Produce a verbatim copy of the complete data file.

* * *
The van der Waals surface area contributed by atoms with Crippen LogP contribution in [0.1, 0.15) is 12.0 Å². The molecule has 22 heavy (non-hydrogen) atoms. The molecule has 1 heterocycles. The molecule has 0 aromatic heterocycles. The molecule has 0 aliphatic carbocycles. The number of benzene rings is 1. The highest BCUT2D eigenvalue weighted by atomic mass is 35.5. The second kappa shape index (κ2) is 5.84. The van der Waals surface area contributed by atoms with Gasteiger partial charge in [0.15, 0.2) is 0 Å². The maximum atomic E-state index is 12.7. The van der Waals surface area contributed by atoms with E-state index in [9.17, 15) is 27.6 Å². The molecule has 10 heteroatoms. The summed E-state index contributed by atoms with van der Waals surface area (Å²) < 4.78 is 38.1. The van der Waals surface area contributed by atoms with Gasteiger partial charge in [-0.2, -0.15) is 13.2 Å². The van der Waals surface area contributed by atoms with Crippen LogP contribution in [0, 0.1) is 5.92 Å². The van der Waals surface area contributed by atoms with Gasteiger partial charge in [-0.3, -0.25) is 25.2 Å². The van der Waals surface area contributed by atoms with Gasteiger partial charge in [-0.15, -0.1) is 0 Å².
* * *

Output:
The van der Waals surface area contributed by atoms with Crippen LogP contribution in [0.1, 0.15) is 12.0 Å². The molecule has 22 heavy (non-hydrogen) atoms. The molecule has 1 heterocycles. The molecule has 0 aromatic heterocycles. The molecule has 0 aliphatic carbocycles. The number of benzene rings is 1. The highest BCUT2D eigenvalue weighted by atomic mass is 35.5. The second kappa shape index (κ2) is 5.84. The van der Waals surface area contributed by atoms with Gasteiger partial charge in [0.15, 0.2) is 0 Å². The maximum atomic E-state index is 12.7. The van der Waals surface area contributed by atoms with E-state index in [9.17, 15) is 27.6 Å². The molecule has 10 heteroatoms. The summed E-state index contributed by atoms with van der Waals surface area (Å²) < 4.78 is 38.1. The van der Waals surface area contributed by atoms with Gasteiger partial charge in [-0.2, -0.15) is 13.2 Å². The van der Waals surface area contributed by atoms with Crippen LogP contribution in [0, 0.1) is 5.92 Å². The van der Waals surface area contributed by atoms with Gasteiger partial charge in [-0.3, -0.25) is 25.2 Å². The van der Waals surface area contributed by atoms with Gasteiger partial charge in [-0.15, -0.1) is 0 Å².